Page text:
Photo Credit: Jewish Press

Forty years ago America celebrated its bicentennial on July 4, 1976. At the same time, the world was hearing and reading about the daring Israeli commando raid in Uganda to rescue Jewish hostages.

But in 1976, the Bird was the Word. The Tigers had finished dead last the season before. At the end of the year, the Tigers traded Mickey Lolich, who had notched 12 of the team’s 57 victories, to the Mets for outfielder Rusty Staub.

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Staub quickly became a fan and media favorite in Detroit, but was soon overshadowed by Mark Fidrych.

The long-haired, skinny, six-foot-three rookie pitcher was nicknamed “The Bird.” Partly because he looked like Big Bird on television’s “Sesame Street,” and partly because of the way he pitched.

Fidrych used his whole body. His arms flailed, his body shook, he rocked back and forth, and he aimed the ball at the plate like a dart. And he talked to the ball while he was getting ready to throw it.

The Bird’s shtick included running to congratulate a teammate who’d just made a good defensive play. He would start each inning by getting on his hands and knees and patting down the dirt on the pitching mound.

On June 28, 1976, about six hours before the nationally televised Monday night game featuring Fidrych against Ken Holtzman of the Yankees, I met broadcasters Warner Wolf and Bob Uecker in the lobby of a downtown hotel.

I filled the duo in on the Bird craze that had overtaken Detroit. Ken Holtzman came down to the lobby to meet with Wolf and Uecker. They decided to take a cab to Tigers Stadium and invited me along. A crowd of almost 50,000 filled the old green seats and bleacher spaces. Many carried signs reading “Go Bird Go” and “The Bird is the Word.”

A quick one hour and 51 minutes later the game was over. Fidrych had scattered seven hits to defeat the Yankees, 5-1, to raise his record to 8-1. The frenzied crowd stood cheering. “We want the Bird,” they screamed and shouted, and The Bird flew out of the dugout for a curtain call.

Fast forward to the All-Star break. The Bird got the nod to start the mid-summer classic. His record was nine wins and two losses, with an ERA of only 1.78.

The Bird and yours truly flew together to Philadelphia, the National League city hosting the game.

We shared a car to the Bellevue-Stratford Hotel, where players, management, and writers were stationed. Fidrych checked in behind me unrecognized and we went up to our respective floors.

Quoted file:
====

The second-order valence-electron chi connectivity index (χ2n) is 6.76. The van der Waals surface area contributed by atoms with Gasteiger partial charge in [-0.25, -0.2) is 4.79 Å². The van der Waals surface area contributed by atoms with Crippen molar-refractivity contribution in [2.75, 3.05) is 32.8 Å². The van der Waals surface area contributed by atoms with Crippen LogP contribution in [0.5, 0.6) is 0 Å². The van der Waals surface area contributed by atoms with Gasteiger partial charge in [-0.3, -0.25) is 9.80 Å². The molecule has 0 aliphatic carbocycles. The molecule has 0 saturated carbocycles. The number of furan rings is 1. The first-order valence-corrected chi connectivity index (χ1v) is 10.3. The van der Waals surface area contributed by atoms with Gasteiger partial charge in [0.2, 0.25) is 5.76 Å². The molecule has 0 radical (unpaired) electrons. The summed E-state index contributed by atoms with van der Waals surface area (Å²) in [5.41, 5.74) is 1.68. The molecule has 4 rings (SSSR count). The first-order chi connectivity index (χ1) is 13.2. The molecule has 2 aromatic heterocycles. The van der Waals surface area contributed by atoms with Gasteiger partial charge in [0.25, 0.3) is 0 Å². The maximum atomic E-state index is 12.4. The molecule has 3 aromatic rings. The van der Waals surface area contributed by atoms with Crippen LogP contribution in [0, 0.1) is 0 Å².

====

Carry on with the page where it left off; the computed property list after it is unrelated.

1977 Topps baseball card

The Bird was soon the center of everyone’s attention and reporters who couldn’t get near him implored me to intercede on their behalf. They saw that The Bird and I were friendly and knew I was from Detroit.

“I’ll tell you what,” I told them. “If you don’t get a chance to speak to him, you can ask me about him.”

They asked me about him for so long that I didn’t get a chance to interview or take any pictures of players.

Most of the questions dealt with the intelligence of The Bird.

“Very high,” I said. “I felt all along that Fidrych was smart, maybe not the book-learning smart, but sensible smart.” He always had an answer that made sense, to me at least.

When I once asked him what baseball meant to him, he replied: “It’s very simple – either I get them out or they get me out.”

The Bird was out after two innings in the All-Star game as he allowed two runs and four hits.

Fidrych ended the ’76 season with a 19-9 record and a 2.34 ERA, and won the American League Rookie of the Year award.

The 1977 baseball season began seven weeks late for Fidrych, who’d injured his arm in spring training. After losing his first two games, The Bird won six straight and was flying high. However, on July 12 he was forced to leave the game after throwing just 15 pitches because of pain in his right shoulder. Fidrych managed to pitch in only 11 games in 1977, posting a 6-4 record.

But The Bird looked dominant in his 1978 season-opening win before an excited crowd of 52,000 Bird watchers. It looked like 1976 all over again.

Detroit smiled as Fidrych won his second complete game. However, the smile quickly disappeared as arm problems forced an early departure in his third start. He would make one more appearance that season and finish with a 2-0 record and a 2.89 ERA.

Arm problems would continue to plague The Bird’s wing. His 1979 record was 0-3 with a whopping ERA of 10.43. 1980 saw a bit of improvement with a 2-3 record and 5.68 ERA.

Out of baseball, Fidrych returned to his Northborough, Mass. roots and puttered around doing some farming and driving his ten-wheel dump truck hauling gravel.

Happier than ever with his wife Ann (married in 1986) and daughter Jessica, The Bird was enjoying life. The end came on April 13, 2009. He was working under his truck when his clothing became entangled with a spinning power shaft, suffocating the most popular player in Detroit Tigers history.

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Author, columnist, and public speaker Irwin Cohen headed a national baseball publication for five years and worked for a major league team, becoming the first Orthodox Jew to earn a World Series ring. His column appears the second week of each month. He can be reached in his suburban Detroit area dugout at irdav@sbcglobal.net.